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Flashcards in Analysis of inorganic compounds Deck (48)
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1

How is a flame test carried out?

Dip a nichrome wire or silica glass flame test rod into concentrated hydrochloric acid (to clean it) then into the sample. Place the rod into the hottest part of the bunsen flame and look for a colour. If no colour is obvious, repeat. Ignore any faint yellow/orange colours that will be due to sodium impurities

2

What colour flame does a lithium ion produce?

Carmine red (eye cannot distinguish between lithium and strontium)

3

What colour flame does a sodium ion produce?

Intense yellow

4

What colour flame does a potassium ion produce?

Lilac

5

What colour flame does a calcium ion produce?

Brick red

6

What colour flame does a strontium ion produce?

Crimson red (eye cannot distinguish between lithium and strontium)

7

What colour flame does a barium ion produce?

Green

8

What colour flame does a magnesium ion produce?

No colour

9

How is a sodium hydroxide test carried out?

Dissolve a small amount of the unknown compound in distilled water (if it is a solid), and if it does not dissolve completely then add dilute nitric acid (all metal nitrates are soluble). Add dilute aqueous sodium hydroxide until a precipitate forms. If dilute nitric acid has been added then lots of sodium hydroxide solution may need to be added to neutralise the acid before a precipitate appears

10

What is seen when sodium hydroxide is added to a compound containing magnesium ions?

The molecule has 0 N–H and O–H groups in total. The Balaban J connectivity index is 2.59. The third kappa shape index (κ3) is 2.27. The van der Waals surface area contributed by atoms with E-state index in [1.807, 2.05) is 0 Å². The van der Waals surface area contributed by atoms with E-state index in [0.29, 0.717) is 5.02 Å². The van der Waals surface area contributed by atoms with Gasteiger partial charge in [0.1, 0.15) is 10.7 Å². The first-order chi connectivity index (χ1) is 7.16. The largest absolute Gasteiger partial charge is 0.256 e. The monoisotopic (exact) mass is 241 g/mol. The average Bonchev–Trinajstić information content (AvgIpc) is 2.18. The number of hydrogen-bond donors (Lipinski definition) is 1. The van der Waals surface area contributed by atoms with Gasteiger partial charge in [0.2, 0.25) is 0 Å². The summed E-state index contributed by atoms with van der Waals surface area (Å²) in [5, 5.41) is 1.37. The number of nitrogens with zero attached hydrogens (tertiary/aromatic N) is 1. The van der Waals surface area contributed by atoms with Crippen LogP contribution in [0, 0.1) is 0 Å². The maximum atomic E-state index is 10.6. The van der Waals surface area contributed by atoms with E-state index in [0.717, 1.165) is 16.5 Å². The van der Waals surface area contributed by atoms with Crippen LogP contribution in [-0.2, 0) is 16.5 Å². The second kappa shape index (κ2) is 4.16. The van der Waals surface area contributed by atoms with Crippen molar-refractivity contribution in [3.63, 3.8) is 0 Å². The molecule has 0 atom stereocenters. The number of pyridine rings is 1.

White powdery precipitate of magnesium hydroxide

11

What is seen when sodium hydroxide is added to a compound containing calcium ions?

White powdery precipitate of calcium hydroxide

12

What is seen when sodium hydroxide is added to a compound containing strontium ions?

White powdery precipitate of strontium hydroxide

13

What is seen when sodium hydroxide is added to a compound containing lithium ions?

White powdery precipitate of lithium hydroxide. In the reaction, water is also formed, and the concentration of lithium ions must be high for a precipitate to form

14

What is seen when sodium hydroxide is added to a compound containing barium ions?

Very faint white precipitate, but almost none, of barium hydroxide

15

What is seen when sodium hydroxide is added to a compound containing sodium ions? **CHECK**

Clear, colourless solution. Precipitate formed is soluble

16

What is seen when sodium hydroxide is added to a compound containing potassium ions?

Clear, colourless solution. Precipitate formed is soluble

17

What is seen when sodium hydroxide is added to a compound containing ammonium ions?

Clear, colourless solution. Precipitate formed is soluble

18

What is seen when sodium sulphate solution or dilute sulphuric acid is added to a compound containing barium ions?

Immediate thick white precipitate of barium sulphate

19

What is seen when sodium sulphate solution or dilute sulphuric acid is added to a compound containing strontium ions?